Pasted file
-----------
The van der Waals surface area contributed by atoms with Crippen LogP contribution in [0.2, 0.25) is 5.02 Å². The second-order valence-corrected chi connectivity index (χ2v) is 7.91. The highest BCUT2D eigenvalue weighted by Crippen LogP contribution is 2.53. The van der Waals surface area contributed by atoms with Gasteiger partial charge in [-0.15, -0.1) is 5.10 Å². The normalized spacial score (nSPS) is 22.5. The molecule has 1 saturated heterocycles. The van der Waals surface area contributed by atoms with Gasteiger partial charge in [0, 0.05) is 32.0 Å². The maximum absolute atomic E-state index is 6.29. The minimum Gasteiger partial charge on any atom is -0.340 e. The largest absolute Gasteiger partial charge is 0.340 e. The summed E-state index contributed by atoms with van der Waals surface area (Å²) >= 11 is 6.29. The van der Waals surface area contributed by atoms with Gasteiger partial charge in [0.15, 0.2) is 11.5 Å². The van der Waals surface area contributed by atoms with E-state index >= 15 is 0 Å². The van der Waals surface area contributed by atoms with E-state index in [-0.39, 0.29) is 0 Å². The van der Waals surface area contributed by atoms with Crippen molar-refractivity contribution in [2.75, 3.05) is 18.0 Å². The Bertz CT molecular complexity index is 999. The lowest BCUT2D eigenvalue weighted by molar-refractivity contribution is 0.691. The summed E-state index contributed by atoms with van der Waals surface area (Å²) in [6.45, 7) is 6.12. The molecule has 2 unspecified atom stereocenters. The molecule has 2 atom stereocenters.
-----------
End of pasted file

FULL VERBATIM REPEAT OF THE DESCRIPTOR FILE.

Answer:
The van der Waals surface area contributed by atoms with Crippen LogP contribution in [0.2, 0.25) is 5.02 Å². The second-order valence-corrected chi connectivity index (χ2v) is 7.91. The highest BCUT2D eigenvalue weighted by Crippen LogP contribution is 2.53. The van der Waals surface area contributed by atoms with Gasteiger partial charge in [-0.15, -0.1) is 5.10 Å². The normalized spacial score (nSPS) is 22.5. The molecule has 1 saturated heterocycles. The van der Waals surface area contributed by atoms with Gasteiger partial charge in [0, 0.05) is 32.0 Å². The maximum absolute atomic E-state index is 6.29. The minimum Gasteiger partial charge on any atom is -0.340 e. The largest absolute Gasteiger partial charge is 0.340 e. The summed E-state index contributed by atoms with van der Waals surface area (Å²) >= 11 is 6.29. The van der Waals surface area contributed by atoms with Gasteiger partial charge in [0.15, 0.2) is 11.5 Å². The van der Waals surface area contributed by atoms with E-state index >= 15 is 0 Å². The van der Waals surface area contributed by atoms with E-state index in [-0.39, 0.29) is 0 Å². The van der Waals surface area contributed by atoms with Crippen molar-refractivity contribution in [2.75, 3.05) is 18.0 Å². The Bertz CT molecular complexity index is 999. The lowest BCUT2D eigenvalue weighted by molar-refractivity contribution is 0.691. The summed E-state index contributed by atoms with van der Waals surface area (Å²) in [6.45, 7) is 6.12. The molecule has 2 unspecified atom stereocenters. The molecule has 2 atom stereocenters.